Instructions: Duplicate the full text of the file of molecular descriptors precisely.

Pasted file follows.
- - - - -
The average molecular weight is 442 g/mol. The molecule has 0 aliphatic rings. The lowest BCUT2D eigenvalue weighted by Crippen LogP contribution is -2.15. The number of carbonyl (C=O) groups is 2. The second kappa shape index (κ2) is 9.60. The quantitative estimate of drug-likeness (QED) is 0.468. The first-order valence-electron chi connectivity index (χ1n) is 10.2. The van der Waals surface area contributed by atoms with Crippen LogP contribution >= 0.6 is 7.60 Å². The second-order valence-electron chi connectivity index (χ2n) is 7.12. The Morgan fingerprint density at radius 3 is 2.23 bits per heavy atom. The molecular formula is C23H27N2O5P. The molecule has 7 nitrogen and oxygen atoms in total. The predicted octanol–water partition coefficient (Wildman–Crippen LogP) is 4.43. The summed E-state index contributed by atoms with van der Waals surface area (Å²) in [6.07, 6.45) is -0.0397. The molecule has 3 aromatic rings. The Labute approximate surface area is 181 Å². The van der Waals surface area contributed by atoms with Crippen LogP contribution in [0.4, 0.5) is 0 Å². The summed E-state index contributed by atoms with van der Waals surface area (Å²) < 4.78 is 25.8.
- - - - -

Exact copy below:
The average molecular weight is 442 g/mol. The molecule has 0 aliphatic rings. The lowest BCUT2D eigenvalue weighted by Crippen LogP contribution is -2.15. The number of carbonyl (C=O) groups is 2. The second kappa shape index (κ2) is 9.60. The quantitative estimate of drug-likeness (QED) is 0.468. The first-order valence-electron chi connectivity index (χ1n) is 10.2. The van der Waals surface area contributed by atoms with Crippen LogP contribution >= 0.6 is 7.60 Å². The second-order valence-electron chi connectivity index (χ2n) is 7.12. The Morgan fingerprint density at radius 3 is 2.23 bits per heavy atom. The molecular formula is C23H27N2O5P. The molecule has 7 nitrogen and oxygen atoms in total. The predicted octanol–water partition coefficient (Wildman–Crippen LogP) is 4.43. The summed E-state index contributed by atoms with van der Waals surface area (Å²) in [6.07, 6.45) is -0.0397. The molecule has 3 aromatic rings. The Labute approximate surface area is 181 Å². The van der Waals surface area contributed by atoms with Crippen LogP contribution in [0.4, 0.5) is 0 Å². The summed E-state index contributed by atoms with van der Waals surface area (Å²) < 4.78 is 25.8.